Petrocelli also asked about the agreement, and whether Fenwick or anyone at Cox discussed it with anyone at Turner. She said no, because the company did not consider it a “real” proposal. Fenwick did say she discussed the agreement with the DOJ.
Parties were given 45 minutes each for opening statements in what is expected to be a six- to eight-week long trial. The government’s lead lawyer, antitrust veteran Craig Conrath, was the first to address Leon, who did not say much throughout the opening statements and rarely if ever interrupted the lawyers.
Conrath told the judge that the proposed merger between AT&T, a service provider, and Time Warner, a content producer whose holdings include Turner Broadcasting System Inc., would harm competition by raising prices for consumers. He said the Clayton Act, under which the DOJ brought its lawsuit against the proposed $85 billion vertical merger last November, requires the court to make a prediction as to whether there’s a reasonable probability the merger will harm competition.
Conrath argued that while corporate leaders at AT&T and Time Warner may think the merger will be a benefit, the facts suggest otherwise.
“Courts don’t focus on intent,” Conrath said. “What they focus on is what the facts will be.”
Conrath said AT&T will use Time Warner content as a “weapon” to hinder competition because AT&T’s competitors, like Charter or Comcast, need Time Warner content, like HBO shows or the National Collegiate Athletic Association’s March Madness basketball tournament, to add and retain subscribers. He said expert analysis shows consumers will see a price increase of roughly five or six dollars a year if the merger is allowed to go through.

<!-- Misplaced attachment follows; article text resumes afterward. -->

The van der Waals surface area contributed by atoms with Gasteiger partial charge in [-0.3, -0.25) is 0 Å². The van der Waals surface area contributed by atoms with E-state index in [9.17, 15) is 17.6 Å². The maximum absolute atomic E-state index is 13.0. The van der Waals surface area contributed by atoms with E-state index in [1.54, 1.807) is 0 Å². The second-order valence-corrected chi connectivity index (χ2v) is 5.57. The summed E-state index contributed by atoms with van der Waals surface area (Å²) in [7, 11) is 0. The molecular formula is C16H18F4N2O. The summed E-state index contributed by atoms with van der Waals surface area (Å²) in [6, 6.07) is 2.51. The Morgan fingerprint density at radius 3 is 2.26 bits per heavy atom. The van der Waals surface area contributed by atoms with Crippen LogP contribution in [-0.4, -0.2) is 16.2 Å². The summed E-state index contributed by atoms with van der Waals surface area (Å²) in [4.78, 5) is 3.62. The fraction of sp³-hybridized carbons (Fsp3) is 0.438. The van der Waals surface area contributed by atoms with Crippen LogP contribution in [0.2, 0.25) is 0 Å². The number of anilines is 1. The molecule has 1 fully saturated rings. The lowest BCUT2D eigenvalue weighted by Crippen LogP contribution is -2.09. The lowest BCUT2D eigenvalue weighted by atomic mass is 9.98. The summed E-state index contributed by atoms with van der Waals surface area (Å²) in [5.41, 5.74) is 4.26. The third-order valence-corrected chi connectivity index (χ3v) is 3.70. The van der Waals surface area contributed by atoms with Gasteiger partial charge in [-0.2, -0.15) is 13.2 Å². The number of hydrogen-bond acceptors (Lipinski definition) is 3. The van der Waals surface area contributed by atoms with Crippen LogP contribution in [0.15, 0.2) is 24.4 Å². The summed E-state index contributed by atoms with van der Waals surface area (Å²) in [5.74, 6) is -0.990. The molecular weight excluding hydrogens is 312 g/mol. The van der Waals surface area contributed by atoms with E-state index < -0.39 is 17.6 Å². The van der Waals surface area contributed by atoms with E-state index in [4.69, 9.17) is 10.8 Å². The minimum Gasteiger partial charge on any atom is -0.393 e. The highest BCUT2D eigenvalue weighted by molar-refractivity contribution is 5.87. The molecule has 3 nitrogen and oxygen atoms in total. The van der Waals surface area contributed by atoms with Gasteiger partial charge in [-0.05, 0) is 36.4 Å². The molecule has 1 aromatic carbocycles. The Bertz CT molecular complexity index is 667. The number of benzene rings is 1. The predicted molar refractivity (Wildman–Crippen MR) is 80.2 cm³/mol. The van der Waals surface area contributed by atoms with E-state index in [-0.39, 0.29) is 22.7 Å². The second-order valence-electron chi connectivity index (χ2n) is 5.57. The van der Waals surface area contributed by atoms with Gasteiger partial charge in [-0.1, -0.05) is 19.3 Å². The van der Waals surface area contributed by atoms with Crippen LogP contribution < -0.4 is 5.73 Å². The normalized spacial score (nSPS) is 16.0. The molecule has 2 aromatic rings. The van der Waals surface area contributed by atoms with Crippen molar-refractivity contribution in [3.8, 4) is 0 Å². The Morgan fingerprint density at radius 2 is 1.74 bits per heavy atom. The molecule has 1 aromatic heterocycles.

Conrath also argued that while AT&T claims its subsidiary, DirecTV, is losing business to internet companies like Netflix, most consumers actually subscribe to both online services and traditional pay-for-TV services. He gave the example of a game in the March Madness tournament last week, when a No. 16 seed, University of Maryland, Baltimore County, beat a No. 1 seed, University of Virginia, in a historic upset.
“There’s no substitute for watching a game like that live,” Conrath said.
When Petrocelli addressed the judge, he reminded him the government has not challenged a vertical merger, in which two companies that don’t compete, but rather are at different locations in the supply chain, since the 1970s.
He said vertical mergers that actually cause competitive harm are a “rare breed of horse,” and the one at issue is not rare. Petrocelli told the judge there was only one “clear-cut, just outcome” of the case: for Leon to deny the DOJ’s request to block the merger. He added that while AT&T believes a price increase won’t occur, a five- or six-dollar increase could not fit the description of substantially harming consumers.
Petrocelli said companies like Netflix and Google are “running away with the industry,” and that traditional pay-for-TV needs to keep up. He said Stephenson and others will testify about how changes at AT&T are intended to propel the company into the future, not stifle innovation, as the government argued.
“It’s the government’s theory, your honor, that is fundamentally stuck in the past,” Petrocelli said.
He also tried to poke holes in the conclusions of the government’s expert, Carl Shapiro of the University of California, Berkeley. He said Shapiro’s analysis of a potential price increase was based on flawed data, including a survey conducted by a company on behalf of one of AT&T’s competitors.